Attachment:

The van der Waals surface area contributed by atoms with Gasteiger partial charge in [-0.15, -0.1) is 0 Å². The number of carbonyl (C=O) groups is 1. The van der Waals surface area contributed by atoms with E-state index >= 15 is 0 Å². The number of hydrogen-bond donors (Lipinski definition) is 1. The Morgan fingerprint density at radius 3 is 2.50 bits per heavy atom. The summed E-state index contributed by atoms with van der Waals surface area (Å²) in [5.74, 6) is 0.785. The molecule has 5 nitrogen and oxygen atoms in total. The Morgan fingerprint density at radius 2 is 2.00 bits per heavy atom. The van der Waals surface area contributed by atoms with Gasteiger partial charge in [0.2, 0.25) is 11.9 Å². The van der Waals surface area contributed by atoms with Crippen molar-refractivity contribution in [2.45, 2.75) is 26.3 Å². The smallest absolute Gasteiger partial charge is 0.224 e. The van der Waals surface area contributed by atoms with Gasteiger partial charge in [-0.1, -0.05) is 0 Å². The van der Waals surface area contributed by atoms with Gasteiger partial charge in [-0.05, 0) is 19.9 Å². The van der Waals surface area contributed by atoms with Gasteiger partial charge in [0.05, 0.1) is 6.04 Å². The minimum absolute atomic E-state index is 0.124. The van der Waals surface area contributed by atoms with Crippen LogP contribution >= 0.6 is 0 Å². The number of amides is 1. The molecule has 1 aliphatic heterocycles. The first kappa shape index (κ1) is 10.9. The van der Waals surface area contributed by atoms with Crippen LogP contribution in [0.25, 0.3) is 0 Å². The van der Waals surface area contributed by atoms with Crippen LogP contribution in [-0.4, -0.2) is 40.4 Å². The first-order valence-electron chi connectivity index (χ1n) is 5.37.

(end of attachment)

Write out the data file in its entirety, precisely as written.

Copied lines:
The van der Waals surface area contributed by atoms with Gasteiger partial charge in [-0.15, -0.1) is 0 Å². The number of carbonyl (C=O) groups is 1. The van der Waals surface area contributed by atoms with E-state index >= 15 is 0 Å². The number of hydrogen-bond donors (Lipinski definition) is 1. The Morgan fingerprint density at radius 3 is 2.50 bits per heavy atom. The summed E-state index contributed by atoms with van der Waals surface area (Å²) in [5.74, 6) is 0.785. The molecule has 5 nitrogen and oxygen atoms in total. The Morgan fingerprint density at radius 2 is 2.00 bits per heavy atom. The van der Waals surface area contributed by atoms with Gasteiger partial charge in [0.2, 0.25) is 11.9 Å². The van der Waals surface area contributed by atoms with Crippen molar-refractivity contribution in [2.45, 2.75) is 26.3 Å². The smallest absolute Gasteiger partial charge is 0.224 e. The van der Waals surface area contributed by atoms with Gasteiger partial charge in [-0.1, -0.05) is 0 Å². The van der Waals surface area contributed by atoms with Gasteiger partial charge in [-0.05, 0) is 19.9 Å². The van der Waals surface area contributed by atoms with Gasteiger partial charge in [0.05, 0.1) is 6.04 Å². The minimum absolute atomic E-state index is 0.124. The van der Waals surface area contributed by atoms with Crippen LogP contribution >= 0.6 is 0 Å². The number of amides is 1. The molecule has 1 aliphatic heterocycles. The first kappa shape index (κ1) is 10.9. The van der Waals surface area contributed by atoms with Crippen LogP contribution in [0.25, 0.3) is 0 Å². The van der Waals surface area contributed by atoms with Crippen LogP contribution in [-0.4, -0.2) is 40.4 Å². The first-order valence-electron chi connectivity index (χ1n) is 5.37.